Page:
To demonstrate the code working, I used the following code. This only declares the variables for the parameters passed to day_of_week(), so you could do all this in one function with the user input and text output, but I felt that a separate function was more useful, and easier to understand separated from the user interface.
PHP Code:
```  int main() {     int day ;     int month ;     int year ;          printf( "\nDate: dd mm yyy : " ) ;     scanf( "%d %d %d", &day, &month, &year ) ;          switch( day_of_week( day, month, year ) )     {         case 0: printf( "Sunday" ) ;             break ;         case 1: printf( "Monday" ) ;             break ;         case 2: printf( "Tuesday" ) ;             break ;         case 3: printf( "Wednesday" ) ;             break ;         case 4: printf( "Thursday" ) ;             break ;         case 5: printf( "Friday" ) ;             break ;         case 6: printf( "Saturday" ) ;             break ;     } }  ```

In all fairness, thanks go to http://css.engineering.uiowa.edu/~e...ofweekcalc.html for the calendrical formula bit.

Clifford.

#6
September 15th, 2003, 07:16 PM
 Scorpions4ever
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Nice! I was thinking of the day counting approach myself, but was too lazy to google for a fixed known date to offset the day with
Oddly enough, the approach I took was similar, except that I used #define for each month rather than a sum of days and removed the breaks from my switch statement.
Code:
```#define JAN 31
#define FEB 28
#define MAR 31
...
#define DEC 31

switch (month) {
case 12:
day += NOV;
case 11:
day += OCT;
....
}```

Notice the absence of break statements in the switch. I was using the default fallthrough of the switch statement to add days
[/edit]

Last edited by Scorpions4ever : September 15th, 2003 at 07:27 PM.

#7
September 16th, 2003, 03:59 AM
 clifford
Contributing User

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The fall through case occurred to me also, but I could not bring myself to do something so against my professional coding standards, even for a game! However, in this case it would probably have been less error prone! All those defines took too much thinking about that late at night! (GMT).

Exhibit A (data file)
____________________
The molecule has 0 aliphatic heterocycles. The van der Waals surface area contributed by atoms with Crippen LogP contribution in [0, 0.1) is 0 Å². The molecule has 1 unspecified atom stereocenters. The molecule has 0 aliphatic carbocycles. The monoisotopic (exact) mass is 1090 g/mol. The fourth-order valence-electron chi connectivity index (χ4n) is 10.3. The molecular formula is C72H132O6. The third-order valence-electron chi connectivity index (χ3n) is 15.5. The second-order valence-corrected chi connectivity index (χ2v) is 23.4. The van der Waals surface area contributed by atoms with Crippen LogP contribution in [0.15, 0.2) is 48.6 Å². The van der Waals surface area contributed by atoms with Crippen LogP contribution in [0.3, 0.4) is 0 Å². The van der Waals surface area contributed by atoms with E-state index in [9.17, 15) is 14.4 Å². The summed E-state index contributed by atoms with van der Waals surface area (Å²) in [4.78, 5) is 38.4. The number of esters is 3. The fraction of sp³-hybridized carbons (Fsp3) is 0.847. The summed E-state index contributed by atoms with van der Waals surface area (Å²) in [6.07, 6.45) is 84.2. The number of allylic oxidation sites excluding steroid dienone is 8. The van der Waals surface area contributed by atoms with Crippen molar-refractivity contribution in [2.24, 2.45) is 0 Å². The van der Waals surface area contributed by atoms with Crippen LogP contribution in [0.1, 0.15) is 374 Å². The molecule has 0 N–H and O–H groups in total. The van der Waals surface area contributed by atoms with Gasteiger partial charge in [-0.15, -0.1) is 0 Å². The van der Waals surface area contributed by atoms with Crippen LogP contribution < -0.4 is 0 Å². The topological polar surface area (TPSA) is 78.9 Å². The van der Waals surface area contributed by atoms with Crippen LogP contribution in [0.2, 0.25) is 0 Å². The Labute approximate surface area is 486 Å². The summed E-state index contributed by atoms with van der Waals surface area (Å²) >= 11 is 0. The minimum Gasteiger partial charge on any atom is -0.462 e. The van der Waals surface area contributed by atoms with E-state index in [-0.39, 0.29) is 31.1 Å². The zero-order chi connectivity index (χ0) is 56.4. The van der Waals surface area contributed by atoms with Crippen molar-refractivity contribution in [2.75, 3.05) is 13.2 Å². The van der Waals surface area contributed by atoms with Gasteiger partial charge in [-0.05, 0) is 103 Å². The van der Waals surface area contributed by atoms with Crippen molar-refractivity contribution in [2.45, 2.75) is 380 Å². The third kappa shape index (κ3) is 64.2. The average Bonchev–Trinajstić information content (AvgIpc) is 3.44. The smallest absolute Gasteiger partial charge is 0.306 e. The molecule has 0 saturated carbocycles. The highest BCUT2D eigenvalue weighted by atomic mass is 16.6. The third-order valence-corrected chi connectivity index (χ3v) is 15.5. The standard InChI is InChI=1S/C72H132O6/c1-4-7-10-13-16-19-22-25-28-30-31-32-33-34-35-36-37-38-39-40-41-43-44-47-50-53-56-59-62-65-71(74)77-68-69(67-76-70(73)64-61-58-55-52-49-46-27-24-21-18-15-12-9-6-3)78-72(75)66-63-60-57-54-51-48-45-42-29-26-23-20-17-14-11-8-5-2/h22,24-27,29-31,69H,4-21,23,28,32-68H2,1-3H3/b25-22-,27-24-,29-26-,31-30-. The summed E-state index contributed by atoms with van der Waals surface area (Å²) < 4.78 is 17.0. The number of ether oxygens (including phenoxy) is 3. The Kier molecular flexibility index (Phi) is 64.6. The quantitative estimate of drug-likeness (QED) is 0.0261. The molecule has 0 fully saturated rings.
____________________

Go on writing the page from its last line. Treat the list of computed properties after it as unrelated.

#8
September 16th, 2003, 12:41 PM
 murugesan
Dinesh_P_V

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Thanks for that much replies

Hello friends,
Thanks for that much much replies. On my part (violating coding styles )

Code:
```#include <stdio.h>
int main()
{
int day,month,y;
while(1)
{
printf("\nEnter date : ");
scanf("%d%d%d",&day,&month,&y);
if(day==0)
return 0;
if((y%400==0||y%4==0&&y%100!=0)&&month>2)
day+=1;
y--;
y%=400;
day=day+((y/100)*5+(y%100)/4+y%100)%7;
if(month>2)
day-=2;
for(month--;month>0;month--)
if(month/8==0&&month%2!=0||month/8!=0&&month%2==0)
day+=3;
else
day+=2;
day%=7;
switch(day)
{
case 0:
printf("\nSUNDAY");
break;
case 1:
printf("\nMONDAY");
break;
case 2:
printf("\nTUESDAY");
break;
case 3:
printf("\nWEDNESDAY");
break;
case 4:
printf("\nTHURSDAY");
break;
case 5:
printf("\nFRIDAY");
break;
case 6:
printf("\nSATURDAY");
break;
}
}//end of while
}```

-Murugesan

Last edited by murugesan : October 20th, 2004 at 01:38 AM.